So that was really the early days where schools were looking for a solution that wasn’t really hard because there were only a couple of things that could actually put content on screens but they were fairly prohibitive because a lot of them were designed for much more retail, graphic intensive folks and not necessarily teachers.

Right. Yeah. I remember back to the mid to late nineties, there were early-stage quasi digital out of home companies that were in the business of going to school districts and schools in general and saying, Hey, we’ll put a TV in the classrooms of your school and you can run school messaging on there.

But by the way, there’s going to be advertising there too, to pay for the technology. That’s a model that didn’t work. 

Eric Henry: No, it did not. And I think we’ve really been trying to find our way as an industry, for quite a long time. If you look at the early days, I remember being at a trade show and there were two higher eds from the same state.

And I asked them why they wanted to do a digital signage project and the answer was basically because the other one was going to do it. So, that’s not a very compelling reason, nor is that really a sustainable industry. If we don’t really understand what the value is that we’re going to bring, why are we doing this thing?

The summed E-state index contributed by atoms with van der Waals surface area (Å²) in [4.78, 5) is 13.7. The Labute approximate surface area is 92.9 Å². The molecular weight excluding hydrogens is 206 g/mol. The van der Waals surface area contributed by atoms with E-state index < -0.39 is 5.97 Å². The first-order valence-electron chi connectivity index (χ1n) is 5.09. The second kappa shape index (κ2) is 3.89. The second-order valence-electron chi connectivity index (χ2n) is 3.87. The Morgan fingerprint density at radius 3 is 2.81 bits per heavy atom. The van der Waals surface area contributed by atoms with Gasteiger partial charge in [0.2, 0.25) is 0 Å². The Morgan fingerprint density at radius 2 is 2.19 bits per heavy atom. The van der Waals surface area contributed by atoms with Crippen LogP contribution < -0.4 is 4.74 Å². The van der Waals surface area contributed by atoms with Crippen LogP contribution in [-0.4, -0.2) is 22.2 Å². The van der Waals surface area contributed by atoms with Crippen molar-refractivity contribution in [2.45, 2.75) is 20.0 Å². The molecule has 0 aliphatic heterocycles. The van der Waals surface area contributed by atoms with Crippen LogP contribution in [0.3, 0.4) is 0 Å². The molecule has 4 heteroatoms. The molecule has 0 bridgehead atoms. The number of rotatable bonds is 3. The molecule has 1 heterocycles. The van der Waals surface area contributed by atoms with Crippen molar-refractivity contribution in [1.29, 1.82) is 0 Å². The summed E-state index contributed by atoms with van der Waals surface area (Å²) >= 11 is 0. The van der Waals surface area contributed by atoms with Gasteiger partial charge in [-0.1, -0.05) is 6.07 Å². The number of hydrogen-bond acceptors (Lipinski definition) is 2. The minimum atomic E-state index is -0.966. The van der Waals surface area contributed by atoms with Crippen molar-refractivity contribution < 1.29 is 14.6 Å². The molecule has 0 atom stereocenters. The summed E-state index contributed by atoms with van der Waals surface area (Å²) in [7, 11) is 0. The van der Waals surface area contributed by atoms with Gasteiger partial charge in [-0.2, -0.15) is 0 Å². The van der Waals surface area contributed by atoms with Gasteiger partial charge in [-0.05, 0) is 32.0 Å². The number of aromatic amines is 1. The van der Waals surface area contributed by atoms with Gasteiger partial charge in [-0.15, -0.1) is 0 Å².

And I think that has really been a long journey for us and we’ve been searching and wrestling with that question. We did a signage project because it was cool and because nobody else was doing it or because we wanted to put something on these new flat panel displays we wanted to buy but it’s very different now in terms of what’s important and what schools are thinking about when they’re putting content on screens.

And what a K-12 environment does versus what a higher ed environment does can be very different, correct? 

Eric Henry: They can be the ultimate goal. The ultimate goal is the same. How you reach that goal may look a bit different, right? In a K-12 versus a higher ed. I would say one of the major things, so the thing that is the same, what we see and this is true for any organization, our corporate customers as well in the retail space. This idea that people feel connected to their community, like the heart of us, is what we can do to give an organization tools to keep their people connected.

Ironically, we’re suggesting more use of technology but using technology to actually bring people together in a relationship face to face. So the more that people are aware of what’s happening within their school and things they can participate in. So extracurricular clubs or the sports scores from last night from the football team or the auditions for the play coming up. Those types of things or recognizing people within their community is really creating more sense of community through visual communication is really at the core of what K-12s do and higher eds do.